The 250 GTO is a rarity even among its kind, with an engine only present in three models and a history of being only one of two models that the Scuderia Ferrari team raced.
One car may soon break records as the most expensive vehicle sold at a public auction. The automobile in question is a red, 1962 Ferrari 250 GTO. It will be going under the hammer on November 13, during Sotheby’s marquee sales of Modern and Contemporary Art.
The rare and exquisite Ferrari is expected to fetch an estimated $60 million in auction. However, Greg Stanley—a representative of the auction house’s car division, RM Sotheby’s—believes the figure may increase to over $80 million.
“You can’t drive the Mona Lisa, you can’t drive a Monet, but this is like a rolling piece of sculpture that has so much fun, incredible history. It’s something that’s literally unrepeatable,” Stanley shared in a statement. “It will be the most expensive car sold at a public auction ever. Period.”
Vintage Ferrari cars are already among the most sought-after collector’s cars in the world—and the 250 GTO is a model that tops all others in terms of value. In fact, many car enthusiasts call it the “billionaire’s Ferrari,” as some of the world’s wealthiest individuals either own one or are seeking one out to add to their collection.
Rarity and Prestige
Generally, factors like the rarity and provenance of a vintage car can greatly influence its price in the market. Ferrari’s first series of 250 GTOs tick off both items in this list: only 34 models exist and many have won championship races, as per the Wall Street Journal.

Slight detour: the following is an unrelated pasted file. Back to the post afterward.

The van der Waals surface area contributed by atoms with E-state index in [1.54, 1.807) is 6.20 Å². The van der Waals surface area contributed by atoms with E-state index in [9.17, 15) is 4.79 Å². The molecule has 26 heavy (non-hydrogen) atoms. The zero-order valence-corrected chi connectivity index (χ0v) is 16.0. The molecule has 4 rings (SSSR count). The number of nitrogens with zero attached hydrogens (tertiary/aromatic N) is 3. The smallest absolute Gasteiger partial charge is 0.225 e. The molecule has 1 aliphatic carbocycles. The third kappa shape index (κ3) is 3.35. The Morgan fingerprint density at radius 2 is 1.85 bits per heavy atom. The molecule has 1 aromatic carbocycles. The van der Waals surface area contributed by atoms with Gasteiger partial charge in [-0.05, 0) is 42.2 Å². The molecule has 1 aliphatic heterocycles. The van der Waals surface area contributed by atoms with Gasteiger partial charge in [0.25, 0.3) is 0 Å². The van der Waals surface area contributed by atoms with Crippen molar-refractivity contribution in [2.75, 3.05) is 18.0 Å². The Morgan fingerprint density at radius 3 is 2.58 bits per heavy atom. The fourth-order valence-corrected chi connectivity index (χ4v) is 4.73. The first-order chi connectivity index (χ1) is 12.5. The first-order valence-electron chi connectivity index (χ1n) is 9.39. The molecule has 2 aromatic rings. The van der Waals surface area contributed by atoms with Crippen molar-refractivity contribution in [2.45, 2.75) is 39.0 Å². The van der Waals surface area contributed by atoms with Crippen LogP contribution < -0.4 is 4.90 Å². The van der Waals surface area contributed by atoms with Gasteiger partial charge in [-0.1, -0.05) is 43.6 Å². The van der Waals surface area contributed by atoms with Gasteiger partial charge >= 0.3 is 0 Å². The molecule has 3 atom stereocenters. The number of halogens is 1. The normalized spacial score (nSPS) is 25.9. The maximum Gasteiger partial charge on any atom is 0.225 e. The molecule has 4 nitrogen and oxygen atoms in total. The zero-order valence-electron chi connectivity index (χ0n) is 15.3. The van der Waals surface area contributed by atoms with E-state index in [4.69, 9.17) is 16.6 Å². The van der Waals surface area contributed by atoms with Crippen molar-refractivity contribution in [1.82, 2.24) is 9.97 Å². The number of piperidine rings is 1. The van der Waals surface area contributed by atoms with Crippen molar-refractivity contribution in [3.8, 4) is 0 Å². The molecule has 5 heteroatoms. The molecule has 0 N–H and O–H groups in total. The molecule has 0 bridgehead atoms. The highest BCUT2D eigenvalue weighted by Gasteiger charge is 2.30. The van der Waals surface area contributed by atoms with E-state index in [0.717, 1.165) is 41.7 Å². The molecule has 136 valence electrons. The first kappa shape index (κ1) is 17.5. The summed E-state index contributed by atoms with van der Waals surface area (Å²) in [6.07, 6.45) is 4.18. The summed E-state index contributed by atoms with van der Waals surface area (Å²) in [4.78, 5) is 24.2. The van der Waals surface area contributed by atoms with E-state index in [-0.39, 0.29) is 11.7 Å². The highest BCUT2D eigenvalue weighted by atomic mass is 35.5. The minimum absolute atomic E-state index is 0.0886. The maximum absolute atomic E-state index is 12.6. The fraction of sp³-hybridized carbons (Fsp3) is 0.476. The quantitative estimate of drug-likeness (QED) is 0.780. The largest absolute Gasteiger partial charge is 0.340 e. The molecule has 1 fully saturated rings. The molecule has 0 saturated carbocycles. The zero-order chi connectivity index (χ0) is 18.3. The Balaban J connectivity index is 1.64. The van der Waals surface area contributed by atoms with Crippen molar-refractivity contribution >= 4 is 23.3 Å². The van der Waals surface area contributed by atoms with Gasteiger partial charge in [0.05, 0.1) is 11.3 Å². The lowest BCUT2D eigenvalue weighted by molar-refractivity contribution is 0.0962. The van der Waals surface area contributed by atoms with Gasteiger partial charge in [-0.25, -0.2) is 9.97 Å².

This is why, the last time RM Sotheby’s sold a 1962 Ferrari 250 GTO in 2018, it fetched around $48 million. WeatherTech CEO, David MacNeil, reportedly bought another 60s 250 GTO in the same year for $70 million. However, news outlets are unsure of whether this transaction happened through auction.
The 1962 250 GTO that will be going under the hammer in Sotheby’s upcoming sale is one of, if not the most, precious among the existing collection of models for a number of reasons.
Firstly, it’s only one of two Series I GTOs that Scuderia Ferrari—the carmaker’s official team—raced. A feature from Fortune reports that the car raced in the 1962 Le Mans tournament, finished second overall in the 1962 Nurburgring race, and was a runner-up in the 1965 Sicilian Hillclimb Championship. On top of all that prestige is the fact that a former Ferrari Club of America chairman once owned it.
What’s more, of the 34 models produced, this car is only one of three that possess a big engine given by the factory itself, according to Greg Stanley of RM Sotheby’s. So even among the collection of one of the world’s rarest cars, this specific 250 GTO stands out as a coveted and inimitable piece.
A Historical Racer
The exquisite Ferrari was first sold for $6,000 in 1964, the equivalent of around $59,000, according to the Wall Street Journal. Its current owner—Jim Jaeger—then purchased it for $500,000 in 1985, which is roughly $500,000 today. At the time, Jaeger was looking for the “ultimate Ferrari” and eventually found the coveted 250 GTO in Detroit, which was just four hours away from his Cincinnati home.
Since then, Jaeger has kept the car safe in his garage for 38 years (save for the occasional car show), as per Fortune. With the vintage car market showing no signs of slowing, now would be a good time to sell the valuable Ferrari model to someone who’s looking to bolster their automobile collection.
Banner photo from the RM Sotheby’s website.